- Vision loss (optic neuropathy)
- Inflammation / congestion and Activity in TED
- Strabismus / motility
- Appearance / exposure
Vision loss (optic neuropathy)
In TED optic neuropathy, the optic nerve becomes compressed by the enlarged muscles at the narrow orbital apex where the nerve exits the orbit to enter the brain cavity. This interferes with flow of information through the optic nerve connecting the eyes to the brain.
The patient symptoms may include central visual blurring, loss of peripheral vision or colour desaturation. The progress and duration of symptoms is also noted.
Objective measures of optic neuropathy include a loss in central visual acuity and colour vision, an afferent pupil defect, and infrequently congestion or pallor of the optic nerve.
Ancillary testing includes coronal CT or MR Scans to confirm crowding of the orbital apex, standardized visual fields, and rarely VEP or optic nerve head photos. As a summary grade, VISA lists optic neuropathy as present or absent since most clinicians would attempt some treatment for this condition if present. The severity of the neuropathy is reflected in the individual measurements of central and colour vision.
Fortunately, the optic neuropathy in TED is often partially or completely reversible. The common treatment for TED optic neuropathy initially is high dose corticosteroids either by intravenous route (1 gram Methyl-prednisolone over 30 minutes on alternate days for 3 treatments) or oral route (100 mg prednisone daily on a tapering dose) with an expectation that vision should improve within days of therapy. In most cases, this treatment will cause incomplete or only temporary visual improvement so that surgical decompression of the medial wall is required (through a Lynch, transcaruncular or endoscopic transethmoidal approach) or through a lateral approach (thinning the outer boney wall of the orbit near the apex) in order to relieve pressure more permanently on the optic nerve at the crowded orbital apex.
|Coronal CT showing crowded orbital apex with compression of optic nerves||Axial CT Scan with medial wall de-compressions and freed optic nerves|
Because the disease is usually in the active or progressive phase when optic neuropathy develops, some clinicians may arrange additional radiotherapy subsequent to the decompression to prevent further enlargement of the muscles and recurrence of neuropathy. Radiotherapy is administered using a lateral port focused behind the globe to minimize the risk of retinal or lens exposure; it is divided into 10 fractions of 200 rads over two weeks  and is contraindicated in diabetics because of the risk of inciting or aggravating retinopathy.  Although radiotherapy remains controversial, it is still widely used and many clinicians believe it is beneficial for certain aspects of TED, including optic neuropathy and significant inflammation.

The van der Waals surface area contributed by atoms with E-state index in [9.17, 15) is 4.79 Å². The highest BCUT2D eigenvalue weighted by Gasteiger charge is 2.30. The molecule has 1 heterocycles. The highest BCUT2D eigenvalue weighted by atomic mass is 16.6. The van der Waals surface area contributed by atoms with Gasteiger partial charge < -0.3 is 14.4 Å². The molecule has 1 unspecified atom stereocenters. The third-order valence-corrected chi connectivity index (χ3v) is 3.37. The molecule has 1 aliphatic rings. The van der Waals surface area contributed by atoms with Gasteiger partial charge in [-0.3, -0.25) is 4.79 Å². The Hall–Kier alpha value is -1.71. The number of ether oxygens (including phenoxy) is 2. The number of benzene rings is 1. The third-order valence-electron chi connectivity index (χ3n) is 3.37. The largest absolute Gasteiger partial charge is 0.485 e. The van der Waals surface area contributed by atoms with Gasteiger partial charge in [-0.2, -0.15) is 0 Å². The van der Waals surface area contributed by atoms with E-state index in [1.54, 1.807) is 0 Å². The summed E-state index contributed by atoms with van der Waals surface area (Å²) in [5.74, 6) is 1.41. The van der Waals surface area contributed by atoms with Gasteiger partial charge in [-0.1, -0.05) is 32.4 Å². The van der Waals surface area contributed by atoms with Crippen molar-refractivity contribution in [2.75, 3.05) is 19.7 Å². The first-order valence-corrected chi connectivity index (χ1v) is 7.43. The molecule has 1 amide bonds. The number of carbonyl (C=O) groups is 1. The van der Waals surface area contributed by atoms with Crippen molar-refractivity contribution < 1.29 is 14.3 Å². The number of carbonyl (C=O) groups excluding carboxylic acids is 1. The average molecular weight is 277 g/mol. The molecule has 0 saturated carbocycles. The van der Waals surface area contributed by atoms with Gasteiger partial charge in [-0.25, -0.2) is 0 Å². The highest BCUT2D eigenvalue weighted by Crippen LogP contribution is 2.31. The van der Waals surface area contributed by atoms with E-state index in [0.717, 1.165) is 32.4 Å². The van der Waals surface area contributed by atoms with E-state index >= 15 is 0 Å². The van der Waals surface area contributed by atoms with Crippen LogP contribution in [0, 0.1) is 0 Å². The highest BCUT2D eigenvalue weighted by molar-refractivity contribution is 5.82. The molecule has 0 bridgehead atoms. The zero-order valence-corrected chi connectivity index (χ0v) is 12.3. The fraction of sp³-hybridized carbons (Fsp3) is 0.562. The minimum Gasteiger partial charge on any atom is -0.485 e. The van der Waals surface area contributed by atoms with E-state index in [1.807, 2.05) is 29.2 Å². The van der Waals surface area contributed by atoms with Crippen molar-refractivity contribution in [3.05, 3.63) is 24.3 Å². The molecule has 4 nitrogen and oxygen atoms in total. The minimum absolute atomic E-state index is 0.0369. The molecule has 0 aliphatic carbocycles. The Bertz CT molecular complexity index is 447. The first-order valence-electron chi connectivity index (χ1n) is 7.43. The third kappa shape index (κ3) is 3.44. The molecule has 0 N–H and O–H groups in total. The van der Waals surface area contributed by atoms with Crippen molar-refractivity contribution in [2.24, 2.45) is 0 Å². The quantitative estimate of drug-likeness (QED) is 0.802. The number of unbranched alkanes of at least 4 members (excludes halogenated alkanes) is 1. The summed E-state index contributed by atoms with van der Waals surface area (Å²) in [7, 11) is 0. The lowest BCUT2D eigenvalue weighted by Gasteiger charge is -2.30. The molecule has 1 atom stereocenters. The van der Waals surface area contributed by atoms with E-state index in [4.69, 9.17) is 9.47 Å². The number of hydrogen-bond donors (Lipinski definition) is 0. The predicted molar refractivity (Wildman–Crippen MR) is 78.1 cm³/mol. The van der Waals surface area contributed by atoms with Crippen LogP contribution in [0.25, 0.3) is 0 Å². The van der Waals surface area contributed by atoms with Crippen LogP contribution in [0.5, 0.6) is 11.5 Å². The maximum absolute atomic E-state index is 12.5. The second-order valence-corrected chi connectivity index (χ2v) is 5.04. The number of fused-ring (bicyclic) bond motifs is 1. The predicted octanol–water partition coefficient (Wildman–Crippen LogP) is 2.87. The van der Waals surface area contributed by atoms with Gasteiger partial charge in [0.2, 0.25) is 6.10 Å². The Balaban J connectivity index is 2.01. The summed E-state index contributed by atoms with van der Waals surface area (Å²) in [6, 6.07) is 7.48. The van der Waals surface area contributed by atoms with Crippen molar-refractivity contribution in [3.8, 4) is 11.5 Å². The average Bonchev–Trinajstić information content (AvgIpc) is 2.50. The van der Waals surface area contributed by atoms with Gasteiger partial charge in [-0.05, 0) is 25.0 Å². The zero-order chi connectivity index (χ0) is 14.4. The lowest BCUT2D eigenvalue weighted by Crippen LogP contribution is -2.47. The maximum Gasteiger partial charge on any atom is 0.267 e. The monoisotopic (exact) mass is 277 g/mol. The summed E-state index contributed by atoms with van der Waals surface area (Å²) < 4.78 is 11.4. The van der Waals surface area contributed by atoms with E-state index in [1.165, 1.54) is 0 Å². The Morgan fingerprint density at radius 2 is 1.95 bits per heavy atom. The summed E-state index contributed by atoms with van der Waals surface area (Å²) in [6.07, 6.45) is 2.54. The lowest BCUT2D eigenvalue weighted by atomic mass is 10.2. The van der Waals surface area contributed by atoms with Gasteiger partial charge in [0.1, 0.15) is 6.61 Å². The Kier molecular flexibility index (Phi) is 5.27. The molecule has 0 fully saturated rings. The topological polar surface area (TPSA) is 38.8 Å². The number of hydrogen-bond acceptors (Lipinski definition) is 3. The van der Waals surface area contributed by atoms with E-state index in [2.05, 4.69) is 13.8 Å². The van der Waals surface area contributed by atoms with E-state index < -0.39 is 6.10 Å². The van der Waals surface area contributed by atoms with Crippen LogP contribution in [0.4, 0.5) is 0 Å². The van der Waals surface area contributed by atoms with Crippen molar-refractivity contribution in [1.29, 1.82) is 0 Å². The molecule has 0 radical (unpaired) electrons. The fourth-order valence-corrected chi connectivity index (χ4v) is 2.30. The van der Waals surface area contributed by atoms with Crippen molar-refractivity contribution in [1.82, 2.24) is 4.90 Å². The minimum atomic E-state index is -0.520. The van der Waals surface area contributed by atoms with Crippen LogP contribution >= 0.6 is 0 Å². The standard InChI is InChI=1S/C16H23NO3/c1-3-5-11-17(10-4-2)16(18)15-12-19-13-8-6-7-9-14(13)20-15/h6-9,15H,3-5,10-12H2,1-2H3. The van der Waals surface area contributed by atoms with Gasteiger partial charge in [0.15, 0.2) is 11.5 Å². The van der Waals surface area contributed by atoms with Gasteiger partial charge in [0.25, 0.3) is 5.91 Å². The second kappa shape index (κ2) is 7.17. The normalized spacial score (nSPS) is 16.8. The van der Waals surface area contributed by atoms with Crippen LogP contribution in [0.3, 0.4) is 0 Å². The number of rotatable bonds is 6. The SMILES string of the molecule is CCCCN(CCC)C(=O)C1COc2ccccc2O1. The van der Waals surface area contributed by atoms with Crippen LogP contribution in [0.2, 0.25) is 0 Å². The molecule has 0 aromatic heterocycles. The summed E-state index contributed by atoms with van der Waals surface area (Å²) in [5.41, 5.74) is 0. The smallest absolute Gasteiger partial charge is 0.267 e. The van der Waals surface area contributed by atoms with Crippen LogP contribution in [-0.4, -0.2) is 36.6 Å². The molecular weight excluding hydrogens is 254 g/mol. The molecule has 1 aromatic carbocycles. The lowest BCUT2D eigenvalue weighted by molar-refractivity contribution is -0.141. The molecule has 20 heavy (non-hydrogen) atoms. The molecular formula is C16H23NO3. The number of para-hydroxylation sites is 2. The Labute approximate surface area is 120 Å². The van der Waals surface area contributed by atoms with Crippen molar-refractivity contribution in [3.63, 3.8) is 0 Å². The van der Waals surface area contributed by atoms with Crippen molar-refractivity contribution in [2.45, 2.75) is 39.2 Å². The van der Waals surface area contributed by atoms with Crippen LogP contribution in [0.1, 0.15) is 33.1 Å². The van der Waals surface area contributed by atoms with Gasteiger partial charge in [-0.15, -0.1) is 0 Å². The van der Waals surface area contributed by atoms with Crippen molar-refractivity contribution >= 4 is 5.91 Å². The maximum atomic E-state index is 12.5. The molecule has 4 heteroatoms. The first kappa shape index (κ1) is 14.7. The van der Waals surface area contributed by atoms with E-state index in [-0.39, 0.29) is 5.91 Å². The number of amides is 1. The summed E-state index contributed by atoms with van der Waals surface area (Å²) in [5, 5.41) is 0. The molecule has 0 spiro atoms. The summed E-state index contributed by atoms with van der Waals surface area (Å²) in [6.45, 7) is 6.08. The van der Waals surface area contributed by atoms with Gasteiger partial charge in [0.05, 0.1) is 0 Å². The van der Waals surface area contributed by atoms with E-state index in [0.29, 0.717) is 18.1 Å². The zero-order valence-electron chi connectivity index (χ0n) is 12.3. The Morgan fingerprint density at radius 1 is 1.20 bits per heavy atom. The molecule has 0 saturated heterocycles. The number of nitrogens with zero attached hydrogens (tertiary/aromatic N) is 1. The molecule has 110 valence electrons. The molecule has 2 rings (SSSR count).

Success of therapy for TED optic neuropathy from both a clinical or research standpoint is based on specific improved measurements for central vision, colour vision and visual fields.
Inflammation / congestion and Activity in TED
Symptoms of ocular and periocular soft tissue inflammation include orbital aching at rest or with movement, and eyelid or conjunctival swelling and redness.
The Clinical Activity Score (CAS) described and validated by Mourits and the Amsterdam Orbitopathy group assigns one point for each of the following: orbital pain at rest, orbital pain with movement, chemosis, caruncular edema, eyelid edema, conjunctival injection and eyelid injection. 
The VISA Inflammatory Score modifies the CAS slightly by widening the grade for chemosis and lid edema from 0-2. Chemosis (swelling of the conjunctiva) is graded as 1 if the conjunctiva lies behind the grey line of the lid and as 2 if it extends anterior to the grey line:
|Grade 1 chemosis: conjunctiva does not cross the midpoint of lower lid plateau (grey line)||Grade 2 chemosis: conjunctival prolapse extends beyond mid-point of lower lid plateau|
Lid edema is graded as 1 if it is present but not causing overhanging of the tissues, and as 2 if it causes a roll in the lid skin including festoons in the lower lid. The worst scores from any of the four eyelids are recorded in the inflammatory score table on the far right section of the table.
|Grade 1 Edema (swollen without a roll)||Grade 1 edema (right eye), grade 2 edema with festoon (left eye)|